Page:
FTA: The March of the Nones Continue

From the Archives (FTA) is a category of posts previously published at The LatiNone that still have some contemporary relevance. This FTA post was originally published on September 7, 2017.

PRRI released yesterday a new ginormous poll of religious identification in the United States. At 101,000-ish cases the largest this century and its scope is so large that it is really unprecedented. Of course, I am interested in what it says about the religious nones. And I may say, many things are good news.

Take, for example, this pretty line chart tracing the growth of the nones back 40 years. Up to the 1990s, roughly 1-in-10 Americans were non religious. Then, by the 2000s the population started growing and was famously captured and highlighted by the 2008 American Religious Identification Survey nearly a decade ago. Back then people considered that 15 percent of Americans being non religious was a pretty big deal. In the crazy days following the release of the 2008 ARIS those of us in that team did a lot of media. My friend Ryan Cragun did an interview (I can’t recall where) predicting that the nones soon will be 25 percent of the country. I thought that was optimistic, time has proved me wrong.

Today, about one-quarter of Americans are religious nones. What does that mean for the country and its future? I don’t really know, but I will explore several questions regarding the growth of the nones in the next few posts using the PRRI report. I will explore the demographics of the nones, the politics of the nones, and likely engage with some of the pieces that have been, are being, and will be written about this report.

FTA: The March of the Nones Continue

Immigrants among us

On Saturday I gave a talk titled “Immigration Justice for Immigrants” at the 2018 Secular Social Justice conference in Washington, DC. When the video is finally up, I’ll post it here. But, one thing that I noticed after I finished was that people were surprised about the number of immigrants in the secular cohort.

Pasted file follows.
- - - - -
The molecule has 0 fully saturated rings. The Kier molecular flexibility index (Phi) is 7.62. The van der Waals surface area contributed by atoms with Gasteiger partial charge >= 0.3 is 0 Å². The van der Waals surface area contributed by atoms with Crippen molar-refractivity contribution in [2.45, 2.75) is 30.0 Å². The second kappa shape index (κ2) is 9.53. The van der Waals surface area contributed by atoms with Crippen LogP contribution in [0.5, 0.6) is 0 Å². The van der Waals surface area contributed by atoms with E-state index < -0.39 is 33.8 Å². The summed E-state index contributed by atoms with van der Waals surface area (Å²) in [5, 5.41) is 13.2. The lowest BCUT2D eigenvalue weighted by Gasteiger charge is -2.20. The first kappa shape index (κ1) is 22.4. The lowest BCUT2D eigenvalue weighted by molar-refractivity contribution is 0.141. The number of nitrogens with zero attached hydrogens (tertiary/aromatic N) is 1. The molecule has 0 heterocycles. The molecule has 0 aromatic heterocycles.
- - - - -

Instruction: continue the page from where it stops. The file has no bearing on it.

I mentioned that 13 percent of nonreligious people in the United States are immigrants, while a nearly identical percentage (12 percent) are children of immigrants (2nd generation). These numbers come from the 2014 Pew Religious Landscape Survey.

13% of nones are immigrants and 12% are children of immigrants

I added those numbers to my presentation because I actually didn’t expect that the secular community would have more immigrants and children of immigrants in their midst than evangelical Christians.

For ages, the media narrative has been that Latinos and Asian Americans are joining evangelical denominations and changing the demographic landscape of evangelicalism. Yet, only 9 percent are immigrants while 7 percent are children of immigrants.

9% of evangelicals are immigrants and 7% children of immigrants.

Next time you think issues of immigration have nothing to do with the secular community remember that about 7 million of the roughly 59 million nones in the country are immigrants. Fighting for immigrant justice is not just one remote feel-good human rights issue. We’re fighting for our own.

Immigrants among us